Got back the writing critiques of my ghost town story this afternoon. I haven’t had a chance to go through the detailed marks, but the general consensus seems to be that everyone liked it up to the end, which they didn’t really get. There are some other things to fix, little sloppy mistakes and contradictions that I made, but I definitely need to rework the ending to make it more clear or perhaps change it to something more like the original. I’m starting to wonder if maybe the main character and setting are solid, but this particular story doesn’t work.

Writing exercise: Use as the first line: Sometimes the name they give you is all wrong.

It felt weird to use my own name there at the end, but it fit the story well. I also appear to switch tenses in that middle section. Hrm.


Sometimes the name they give you is all wrong. See, I grew up with this guy, name’s Domino. Pizza jokes his whole life. I’m supposed to take him seriously?

“Ten grand,” Domino said. He leans back in his faux leather chair. The desk was clean but for a small briefcase and a closed notebook computer. The rest of the room was a ghetto, the walls full of holes and the carpet covered in stains of who-knows-what.

“Ten grand…pianos?” I popped open the briefcase. Another notebook computer, but much smaller, and no thicker than a few pieces of paper.

Domino glared. “Ten thousand dollars.” I snapped the briefcase closed.

“Look, Pizza—”


“Whatever. Look, if this went retail, it would be no more than one thousand, tops.”

“It is not retail,” Domino said. He laid a hand on the briefcase. “It will never be retail. This is the finest computer the military-industrial complex has ever created. You could slip onto Fujikawa Station and run the whole freakin’ world with this computer.”

“I’m really just looking to download music. It can do that, right?”

Domino slid the briefcase to his side of the desk. “Ten thousand. I do this because we were in school together. I could sell it out there,” he jerked his head toward the door, “for at least twice that.”

I pretended to be insulted as I paid his price, exerting all of my considerable willpower to not laugh. I walked in prepared to pay at least thirty thousand.


At home, I toss the briefcase in the trash and lay the new computer open on the coffee table. I didn’t need Pizza to tell me it was a marvelous piece of technology. The computer looking like nothing more than two sheets of blank white paper, connecting by a thin, nearly invisible hinge at the center. There is no keyboard, no screen, no apparent buttons. My roommate, Liliana, chatters at me from her bedroom. She’s a hacker in the traditional sense, screwing around with big business websites and raiding secret Scientology vaults. Kid stuff.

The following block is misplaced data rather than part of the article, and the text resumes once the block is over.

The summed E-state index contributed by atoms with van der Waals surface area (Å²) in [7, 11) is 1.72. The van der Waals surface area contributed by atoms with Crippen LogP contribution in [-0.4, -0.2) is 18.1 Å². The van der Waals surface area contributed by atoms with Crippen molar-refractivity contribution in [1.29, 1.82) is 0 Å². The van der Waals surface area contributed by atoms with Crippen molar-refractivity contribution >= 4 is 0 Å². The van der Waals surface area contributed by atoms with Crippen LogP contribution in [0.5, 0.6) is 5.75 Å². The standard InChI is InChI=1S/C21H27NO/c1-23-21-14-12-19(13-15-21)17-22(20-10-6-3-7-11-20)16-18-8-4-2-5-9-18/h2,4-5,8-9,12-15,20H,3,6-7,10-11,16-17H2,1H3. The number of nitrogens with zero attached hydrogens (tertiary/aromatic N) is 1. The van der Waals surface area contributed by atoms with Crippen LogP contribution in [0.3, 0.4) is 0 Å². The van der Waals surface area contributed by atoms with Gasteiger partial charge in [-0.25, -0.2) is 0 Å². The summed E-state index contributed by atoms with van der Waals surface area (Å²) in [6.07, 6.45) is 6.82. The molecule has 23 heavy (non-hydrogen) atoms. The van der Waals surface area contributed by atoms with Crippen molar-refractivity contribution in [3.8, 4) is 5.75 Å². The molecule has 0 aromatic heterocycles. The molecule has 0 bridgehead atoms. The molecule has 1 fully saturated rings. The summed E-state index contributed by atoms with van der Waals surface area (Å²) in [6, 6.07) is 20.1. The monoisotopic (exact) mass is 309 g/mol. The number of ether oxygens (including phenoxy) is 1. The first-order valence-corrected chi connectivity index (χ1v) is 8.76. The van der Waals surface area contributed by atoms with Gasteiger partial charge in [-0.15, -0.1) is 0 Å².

“So, the whole movie is premised on the idea that this serial killer guy has a website that’s completely untraceable. It’s totally ridiculous!” She strolls from her room and glances at the new computer. “That what you got from Pizza boy?”


Carefully, I brush my fingers across the computer. My index fingers find a pair of invisible raised studs, what surely must be the home keys. I leave my index fingers there and sprawl my hands out across the rest of the computer. I’m rewarded with a barely audible beep, and dim lights appear across the surface of the computer.

I feel a jolt, and my arms involuntarily stiffen. The tips of my fingers feel sticky, as though it would take great effort to pull free. I don’t try. I let the computer in, its consciousness flooding my own. A heads-up-display lights up along the inside of my eyes, data flashing past at incredible speeds.

“Wow,” Liliana breathes. She’s staring into my eyes.

“You can see that?” I don’t blink.

“Yeah, well, a little. It’s moving way to fast to read.”

I feel the computer stretch and snag our wireless network and suddenly I’m on a roller coaster. With no direction from me, the computer begins to download. It begins to download everything. Every bit of data on the planet.

“Shit,” I mutter. My vision is almost completely obscured by streams of green-tinted numbers and letters, photos and equations. Liliana’s spiked black hair is somewhere in the background. I focus on her face and try to bend the computer’s will to my own.

“Dude, are you okay?” Liliana asks.

“I…one moment!” Every network system in the world opens up to me, schematics laid bare. Access codes, lists of spies and special forces, top secret plans, and conspiracies all shine as brightly as any network news site or bad fan fiction collective. I can’t blink.

Gradually, grudgingly, the computer gives way to my commands, and the overwhelming flood of information slows to a trickle. I sag, realizing that my whole body had gone rigid during the ordeal.

“Thirsty thing,” I say. I shut the computer down and collapse back into the cushions of the couch.

“You’re sweating.” Liliana tosses me a towel. I let it fall on my chest. I stare at the computer. I still haven’t blinked.


“Pack your bags, Lilly. We’re taking a trip.”


Sometimes the name they give you is all wrong. Take a look at Liliana, for example. Derived from the Latin, lilium, meaning lily, like the flower. Don’t get me wrong, I love the girl like a sister, but colorful she’s not. She’s pasty, keeps her hair pitch black, and sticks with the darkest clothes she can. She’s floating by the window, looking down at Earth with a wonder I’ve never seen on her generally jaded and cynical face.

I’m another great example. Alexander, from the Greek, Alexandros, defender of man. I float to the shuttle’s forward observation deck, my new computer tucked securely under my arm. Fujikawa Station looms heavy a few miles above us, spinning silently through the night. Defender of man? Sometimes the name they give you is all wrong.